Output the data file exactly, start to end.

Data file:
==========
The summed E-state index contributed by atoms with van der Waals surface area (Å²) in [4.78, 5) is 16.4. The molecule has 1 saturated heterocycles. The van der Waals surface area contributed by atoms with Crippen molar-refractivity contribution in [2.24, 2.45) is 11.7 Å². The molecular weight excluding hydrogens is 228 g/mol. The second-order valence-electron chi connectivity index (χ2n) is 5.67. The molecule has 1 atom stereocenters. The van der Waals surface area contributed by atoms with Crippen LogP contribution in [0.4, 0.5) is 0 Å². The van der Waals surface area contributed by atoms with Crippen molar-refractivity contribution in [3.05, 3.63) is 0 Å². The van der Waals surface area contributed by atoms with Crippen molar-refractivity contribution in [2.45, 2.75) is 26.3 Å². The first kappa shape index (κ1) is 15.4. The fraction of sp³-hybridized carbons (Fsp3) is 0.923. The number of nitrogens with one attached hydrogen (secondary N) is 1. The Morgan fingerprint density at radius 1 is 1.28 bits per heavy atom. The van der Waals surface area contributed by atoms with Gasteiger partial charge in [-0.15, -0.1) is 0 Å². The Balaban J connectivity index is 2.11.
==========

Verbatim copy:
The summed E-state index contributed by atoms with van der Waals surface area (Å²) in [4.78, 5) is 16.4. The molecule has 1 saturated heterocycles. The van der Waals surface area contributed by atoms with Crippen molar-refractivity contribution in [2.24, 2.45) is 11.7 Å². The molecular weight excluding hydrogens is 228 g/mol. The second-order valence-electron chi connectivity index (χ2n) is 5.67. The molecule has 1 atom stereocenters. The van der Waals surface area contributed by atoms with Crippen LogP contribution in [0.4, 0.5) is 0 Å². The van der Waals surface area contributed by atoms with Crippen molar-refractivity contribution in [3.05, 3.63) is 0 Å². The van der Waals surface area contributed by atoms with Crippen molar-refractivity contribution in [2.45, 2.75) is 26.3 Å². The first kappa shape index (κ1) is 15.4. The fraction of sp³-hybridized carbons (Fsp3) is 0.923. The number of nitrogens with one attached hydrogen (secondary N) is 1. The Morgan fingerprint density at radius 1 is 1.28 bits per heavy atom. The van der Waals surface area contributed by atoms with Gasteiger partial charge in [-0.15, -0.1) is 0 Å². The Balaban J connectivity index is 2.11.